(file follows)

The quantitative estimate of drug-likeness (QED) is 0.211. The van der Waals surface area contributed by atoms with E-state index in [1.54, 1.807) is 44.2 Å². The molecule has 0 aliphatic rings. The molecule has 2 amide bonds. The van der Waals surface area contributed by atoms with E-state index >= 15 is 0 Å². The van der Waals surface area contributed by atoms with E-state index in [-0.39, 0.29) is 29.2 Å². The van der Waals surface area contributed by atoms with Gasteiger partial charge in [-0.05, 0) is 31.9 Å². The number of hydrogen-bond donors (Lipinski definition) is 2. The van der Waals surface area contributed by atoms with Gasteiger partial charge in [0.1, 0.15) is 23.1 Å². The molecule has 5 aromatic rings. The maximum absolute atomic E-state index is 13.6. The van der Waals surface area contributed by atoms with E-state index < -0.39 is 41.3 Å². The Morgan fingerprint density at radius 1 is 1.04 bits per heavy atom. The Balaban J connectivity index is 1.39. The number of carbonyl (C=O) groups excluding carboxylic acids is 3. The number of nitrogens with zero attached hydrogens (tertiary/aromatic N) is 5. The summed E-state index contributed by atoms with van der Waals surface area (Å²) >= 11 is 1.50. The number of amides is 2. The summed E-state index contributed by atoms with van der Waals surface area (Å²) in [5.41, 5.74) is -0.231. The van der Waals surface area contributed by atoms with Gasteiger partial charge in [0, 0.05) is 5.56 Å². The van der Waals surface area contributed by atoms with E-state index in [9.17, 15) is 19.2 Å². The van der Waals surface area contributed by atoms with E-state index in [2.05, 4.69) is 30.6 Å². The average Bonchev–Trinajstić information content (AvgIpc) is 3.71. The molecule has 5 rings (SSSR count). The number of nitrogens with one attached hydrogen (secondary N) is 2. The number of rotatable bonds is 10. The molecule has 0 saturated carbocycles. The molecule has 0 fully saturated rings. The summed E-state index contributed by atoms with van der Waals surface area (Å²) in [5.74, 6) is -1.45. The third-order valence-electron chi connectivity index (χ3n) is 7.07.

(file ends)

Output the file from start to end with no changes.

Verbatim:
The quantitative estimate of drug-likeness (QED) is 0.211. The van der Waals surface area contributed by atoms with E-state index in [1.54, 1.807) is 44.2 Å². The molecule has 0 aliphatic rings. The molecule has 2 amide bonds. The van der Waals surface area contributed by atoms with E-state index >= 15 is 0 Å². The van der Waals surface area contributed by atoms with E-state index in [-0.39, 0.29) is 29.2 Å². The van der Waals surface area contributed by atoms with Gasteiger partial charge in [-0.05, 0) is 31.9 Å². The number of hydrogen-bond donors (Lipinski definition) is 2. The van der Waals surface area contributed by atoms with Gasteiger partial charge in [0.1, 0.15) is 23.1 Å². The molecule has 5 aromatic rings. The maximum absolute atomic E-state index is 13.6. The van der Waals surface area contributed by atoms with E-state index < -0.39 is 41.3 Å². The Morgan fingerprint density at radius 1 is 1.04 bits per heavy atom. The Balaban J connectivity index is 1.39. The number of carbonyl (C=O) groups excluding carboxylic acids is 3. The number of nitrogens with zero attached hydrogens (tertiary/aromatic N) is 5. The summed E-state index contributed by atoms with van der Waals surface area (Å²) >= 11 is 1.50. The number of amides is 2. The summed E-state index contributed by atoms with van der Waals surface area (Å²) in [5.41, 5.74) is -0.231. The van der Waals surface area contributed by atoms with Gasteiger partial charge in [0, 0.05) is 5.56 Å². The van der Waals surface area contributed by atoms with E-state index in [9.17, 15) is 19.2 Å². The van der Waals surface area contributed by atoms with E-state index in [2.05, 4.69) is 30.6 Å². The average Bonchev–Trinajstić information content (AvgIpc) is 3.71. The molecule has 5 rings (SSSR count). The number of nitrogens with one attached hydrogen (secondary N) is 2. The number of rotatable bonds is 10. The molecule has 0 saturated carbocycles. The molecule has 0 fully saturated rings. The summed E-state index contributed by atoms with van der Waals surface area (Å²) in [5.74, 6) is -1.45. The third-order valence-electron chi connectivity index (χ3n) is 7.07.